Response A: “That’s really cool. What makes you a feminist?”

(Actual interest and curiosity pervades with these words.)

Response B: “Oh wow. Are you really? I would have never guessed that about you.” 

(Usually this isn’t a positive response; sometimes I can hear a sense of mockery through these words.)

In its basic definitive form, a feminist believes that genders are equal. I believe that a woman and a man should be allowed to do anything his/her heart desires. There should be no boundaries–even if something seems “physically impossible.” If it is one’s free will to accomplish a goal that seems otherwise impossible, you go for it. You have my support in most cases.

I am not a man-hating, pessimistic and crass woman. There are so many negative connotations connected to the word “feminist.” It’s not fair, in my opinion. (Side note: I love men.) Like anything, I believe that to form an opinion, one should research and derive an opinion based on facts and convictions, which is what I have done throughout the last 5 months of my life.

If a woman wants to pursue a profession, that should be acceptable and supported just as if a man was pursuing the same profession. She should be able to be a caregiver for her husband and children if her heart desires; she should be able to prove her dedication to a company if she desires to become the CEO of a Fortune 500. There should be no limitations.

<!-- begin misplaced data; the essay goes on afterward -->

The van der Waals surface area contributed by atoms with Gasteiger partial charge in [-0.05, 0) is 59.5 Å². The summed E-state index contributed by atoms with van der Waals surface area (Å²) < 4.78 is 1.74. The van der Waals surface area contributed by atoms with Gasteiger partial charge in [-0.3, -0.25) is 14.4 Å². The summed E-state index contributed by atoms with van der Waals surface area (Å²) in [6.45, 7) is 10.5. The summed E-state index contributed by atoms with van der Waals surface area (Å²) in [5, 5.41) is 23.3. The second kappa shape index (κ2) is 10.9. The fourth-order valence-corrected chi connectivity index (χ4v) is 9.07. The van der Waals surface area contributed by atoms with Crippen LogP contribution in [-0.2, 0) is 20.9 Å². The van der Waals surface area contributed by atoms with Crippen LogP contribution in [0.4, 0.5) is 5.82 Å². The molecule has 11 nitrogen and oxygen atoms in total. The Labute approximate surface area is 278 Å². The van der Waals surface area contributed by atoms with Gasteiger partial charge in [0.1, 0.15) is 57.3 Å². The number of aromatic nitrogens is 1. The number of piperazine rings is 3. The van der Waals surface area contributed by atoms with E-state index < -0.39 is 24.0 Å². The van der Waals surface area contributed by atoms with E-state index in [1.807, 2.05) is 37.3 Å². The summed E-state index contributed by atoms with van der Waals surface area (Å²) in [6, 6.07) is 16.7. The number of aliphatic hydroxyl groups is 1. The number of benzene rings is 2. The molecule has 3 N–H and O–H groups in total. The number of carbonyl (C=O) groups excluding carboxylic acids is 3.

I’m not a bitch. I have my off days (not due to my menstrual cycle, by the way) and I deal with them just like anyone else does while juggling life. There are pressures everywhere we turn; why should I feel more simply because I describe myself as being a feminist?

Trickery and Self-Esteem Issues: Thanks, Spice Girls

Who do young girls/women idolize these days? 

I genuinely don’t know. Sure, there are women that I would consider idols for various reasons. Usually, these reasons have nothing to do with physical attributes.

If I had to guess, I would say that the women most looked up to TODAY are of celebrity status. Their claim to fame is most likely due to music, movies, television, etc. We as a culture are bombarded daily with various media. Sure, DVR allows a viewer to skip through commercials and magazine readers can choose to toss this month’s edition of The Enquirer, but we are subconsciously listening, reading and viewing EVERYTHING. I have a feeling that the little people of this developed nation–children I mean–are being affected the most.

A prime example for any readers who were of pre-pubescent or pre-teen age when the Spice Girls became the global monopoly of girl groups can attest to how wild we were about these saucy British women. Therefore, I’m going to break down the group who coined (not really, but made it more popular than before) the term “Girl Power.”